Promoter: Gust Karras
Corporation Name: Gust Karras Sports Promotions (124 South Eighth Street) – Midland
Empire Sports Headquarters, Heart of America Booking Office, St. Joseph
Secretary: Marjarie “Margie” Eckelbery
Gust Karras was an old school promoter in Northwestern Missouri, running the St.
Joseph “territory” and possessed an astonishing amount of power throughout the
Central States. Karras meant so many things to so many different people, and in
researching wrestling history, you get numerous different viewpoints of the man. He was
cunning, a talented promoter, and cutthroat at times. Being a former wrestler, he knew
both sides of the fence, and understood how to take care of the talent. At the same
time, he was unforgiving in the way he dealt with fellow promoters. His workers were
very loyal, and the alliances he built remained for decades.
Karras, whose real name was Gust Karavites, was born on April 5, 1902 in Kalamata,
Greece. Upon settling in the U.S., he wrestled in the Missouri area, and married Goldie
Fanning on February 16, 1924. When the 1930 U.S. Federal Census was recorded,
Karras and his wife were living with her parents in Chillicothe, Livingston County,
Missouri. Karras was a tough grappler, and had many brutally violent matches during
Karras mentioned many wrestlers including Sonny Myers and Harley Race
At different times, he promoted the Globetrotters, Golden Gloves Boxing, an annual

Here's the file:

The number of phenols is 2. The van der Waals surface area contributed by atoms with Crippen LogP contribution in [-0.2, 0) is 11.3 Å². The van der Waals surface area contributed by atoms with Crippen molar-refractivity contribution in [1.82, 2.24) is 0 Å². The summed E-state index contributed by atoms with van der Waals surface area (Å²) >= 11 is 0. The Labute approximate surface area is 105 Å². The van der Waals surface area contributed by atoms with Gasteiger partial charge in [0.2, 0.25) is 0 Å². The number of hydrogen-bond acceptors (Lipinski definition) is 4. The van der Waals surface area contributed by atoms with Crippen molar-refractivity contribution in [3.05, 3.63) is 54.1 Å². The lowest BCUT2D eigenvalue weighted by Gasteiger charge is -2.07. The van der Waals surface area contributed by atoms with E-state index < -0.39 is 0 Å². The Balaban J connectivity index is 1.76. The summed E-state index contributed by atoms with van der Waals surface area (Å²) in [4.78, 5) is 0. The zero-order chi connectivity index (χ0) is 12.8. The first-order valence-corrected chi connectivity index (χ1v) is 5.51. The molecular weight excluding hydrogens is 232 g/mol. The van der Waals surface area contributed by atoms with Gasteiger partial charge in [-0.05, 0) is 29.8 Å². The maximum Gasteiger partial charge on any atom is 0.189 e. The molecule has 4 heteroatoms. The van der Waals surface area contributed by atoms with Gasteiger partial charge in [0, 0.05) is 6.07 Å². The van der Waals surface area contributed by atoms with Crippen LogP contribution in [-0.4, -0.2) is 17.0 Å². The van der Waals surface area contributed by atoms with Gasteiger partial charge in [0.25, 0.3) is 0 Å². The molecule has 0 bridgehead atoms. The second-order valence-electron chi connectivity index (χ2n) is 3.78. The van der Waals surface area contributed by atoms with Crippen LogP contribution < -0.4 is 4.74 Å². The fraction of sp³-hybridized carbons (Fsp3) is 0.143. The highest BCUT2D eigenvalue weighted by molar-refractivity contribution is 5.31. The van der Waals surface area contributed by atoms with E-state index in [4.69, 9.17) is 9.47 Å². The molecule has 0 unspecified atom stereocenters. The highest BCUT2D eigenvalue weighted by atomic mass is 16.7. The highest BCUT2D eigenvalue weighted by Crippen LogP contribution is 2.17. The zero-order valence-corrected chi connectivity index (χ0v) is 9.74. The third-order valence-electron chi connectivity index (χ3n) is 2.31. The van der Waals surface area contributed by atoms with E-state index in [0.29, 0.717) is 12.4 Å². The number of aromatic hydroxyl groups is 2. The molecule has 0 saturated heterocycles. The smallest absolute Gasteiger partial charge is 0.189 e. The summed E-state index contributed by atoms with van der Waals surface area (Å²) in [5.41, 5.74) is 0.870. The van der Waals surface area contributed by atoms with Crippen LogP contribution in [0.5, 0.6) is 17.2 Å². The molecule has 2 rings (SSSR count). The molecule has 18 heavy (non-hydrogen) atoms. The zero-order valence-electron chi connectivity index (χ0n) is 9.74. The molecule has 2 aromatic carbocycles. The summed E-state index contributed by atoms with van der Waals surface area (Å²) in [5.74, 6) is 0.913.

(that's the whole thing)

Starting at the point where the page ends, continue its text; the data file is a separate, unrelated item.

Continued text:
horse show, amusement rides, and baseball tournaments.
In June 1942, longtime St. Joseph wrestler Steve Brody was training at the Marine Corps
Recruit Camp at Parris Island, South Carolina. His real name was Steven H. Opalenik.
In November 1961, the “Central States Booking Office” had three directors: Karras,
Orville Brown, and George Simpson
In September 1962, Karras claimed in a letter to Jack Pfefer that Chicago promoter Fred
Kohler had taken his “television away from me,” and that if his situation works out, “I will
hit them so hard, Kohler will never forget.”
Karras and his secretary Margie Eckelbery had a longtime friendship with roving
promoter Jack Pfefer. If you read through the correspondence at the Pfefer Collection
at the University of Notre Dame, you see a lot of mentions from Margie to Pfefer,
thanking him for the gifts he’d sent. There are comments about perfume, a purse,
bracelets, and a necklace. Margie, in July 1963, told Pfefer that it was a “privilege to
On June 17, 1971, the Chillicothe (Missouri) Constitution Tribune reported that Joseph
Franklin Howe passed away on June 15 in Idaho Falls, Idaho at the age of 60. The
newspaper stated that Howe was “employed as a wrestler for 20 years by Gust Karras of
St. Joseph.” Howe grew up in Livingston County, Missouri and attended Woodland
School, which was northwest of Chillicothe.
Research by Tim Hornbaker
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